Eight media and technology companies will today announce a new 'universal' DRM system designed to protect digital content but still allow consumers the freedom to use purchased material in whatever (legal) ways they choose.
The Advanced Access Content System (AACS) will let users make copies and share content across home networks. Content can be transferred to personal computers and portable players.
AACS will be made available for licensing later this year, but the companies behind it - IBM, Microsoft, Intel, Sony, Toshiba, Matsushita, Warner Bros. and Disney - are initially looking to see what reaction the technology gets from content providers and producers.
The first four companies on the list already offer or are contributing to the development of DRM technology, so it's to be hoped AACS will provide a framework through which different DRM systems can interoperate. That's certainly an issue with current DRM schemes, which are tailored to specific file formats, players and content providers.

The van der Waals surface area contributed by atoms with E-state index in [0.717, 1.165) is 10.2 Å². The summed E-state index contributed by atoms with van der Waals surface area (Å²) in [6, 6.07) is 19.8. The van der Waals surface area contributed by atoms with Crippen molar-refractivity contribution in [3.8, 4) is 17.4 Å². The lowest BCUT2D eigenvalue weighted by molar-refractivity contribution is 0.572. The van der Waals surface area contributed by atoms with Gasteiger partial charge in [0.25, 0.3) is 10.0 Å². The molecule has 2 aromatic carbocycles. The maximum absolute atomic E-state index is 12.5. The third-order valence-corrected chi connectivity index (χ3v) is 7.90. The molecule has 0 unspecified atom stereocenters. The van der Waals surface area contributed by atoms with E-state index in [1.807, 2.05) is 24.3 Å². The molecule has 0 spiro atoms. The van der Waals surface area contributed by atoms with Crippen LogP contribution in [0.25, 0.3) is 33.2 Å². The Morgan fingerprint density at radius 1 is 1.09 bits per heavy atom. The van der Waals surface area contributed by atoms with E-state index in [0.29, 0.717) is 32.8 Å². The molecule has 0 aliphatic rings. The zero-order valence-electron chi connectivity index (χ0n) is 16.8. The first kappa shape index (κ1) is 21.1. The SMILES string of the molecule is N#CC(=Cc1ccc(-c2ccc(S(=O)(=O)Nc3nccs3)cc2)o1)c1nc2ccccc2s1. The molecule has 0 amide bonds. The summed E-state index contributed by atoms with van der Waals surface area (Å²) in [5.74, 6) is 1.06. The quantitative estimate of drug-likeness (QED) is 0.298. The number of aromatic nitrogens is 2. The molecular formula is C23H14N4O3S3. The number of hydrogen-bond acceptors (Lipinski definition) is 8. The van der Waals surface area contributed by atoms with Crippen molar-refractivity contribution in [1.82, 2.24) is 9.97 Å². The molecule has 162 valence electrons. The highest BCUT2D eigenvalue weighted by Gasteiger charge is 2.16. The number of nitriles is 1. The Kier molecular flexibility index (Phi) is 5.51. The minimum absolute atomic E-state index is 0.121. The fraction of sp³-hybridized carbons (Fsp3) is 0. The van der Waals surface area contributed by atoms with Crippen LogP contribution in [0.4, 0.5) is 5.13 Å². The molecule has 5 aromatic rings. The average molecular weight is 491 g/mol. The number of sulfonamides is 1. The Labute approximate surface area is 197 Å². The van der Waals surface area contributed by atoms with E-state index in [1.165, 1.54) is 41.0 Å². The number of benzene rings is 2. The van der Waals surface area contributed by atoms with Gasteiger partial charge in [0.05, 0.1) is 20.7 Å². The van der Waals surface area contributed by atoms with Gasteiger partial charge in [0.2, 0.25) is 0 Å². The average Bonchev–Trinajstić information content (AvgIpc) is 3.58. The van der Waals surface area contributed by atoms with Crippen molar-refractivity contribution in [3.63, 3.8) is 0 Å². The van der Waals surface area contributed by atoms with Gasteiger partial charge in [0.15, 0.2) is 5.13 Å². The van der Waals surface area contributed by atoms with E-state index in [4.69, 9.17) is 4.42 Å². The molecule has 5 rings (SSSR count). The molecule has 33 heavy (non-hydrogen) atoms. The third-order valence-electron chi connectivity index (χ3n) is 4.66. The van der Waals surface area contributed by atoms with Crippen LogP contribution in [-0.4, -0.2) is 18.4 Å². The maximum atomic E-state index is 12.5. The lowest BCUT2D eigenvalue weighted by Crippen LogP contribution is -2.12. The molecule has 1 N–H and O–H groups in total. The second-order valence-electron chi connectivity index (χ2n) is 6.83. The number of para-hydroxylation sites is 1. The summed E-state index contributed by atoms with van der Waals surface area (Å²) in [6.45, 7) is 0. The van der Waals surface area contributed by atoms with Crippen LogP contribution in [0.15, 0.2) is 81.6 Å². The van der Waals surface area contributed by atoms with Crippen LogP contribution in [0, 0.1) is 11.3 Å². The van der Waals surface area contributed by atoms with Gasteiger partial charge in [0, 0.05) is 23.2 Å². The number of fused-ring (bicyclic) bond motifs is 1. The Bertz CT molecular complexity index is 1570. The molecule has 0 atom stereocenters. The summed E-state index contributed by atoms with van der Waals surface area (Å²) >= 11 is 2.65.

As yet, there's no truly universal DRM scheme that echoes the universality of, say, the CD. A disc from any music label can be bought in (theoretically) any record store and played on any number of systems. That's not the case with downloads.
The AACS companies will also need to win over optical media consortia, such as the DVD Forum and the DVD+RW Alliance, all of whom have their own takes on copy protection and rights management technologies. Again, to be truly effective, AACS has to make room for those. ®
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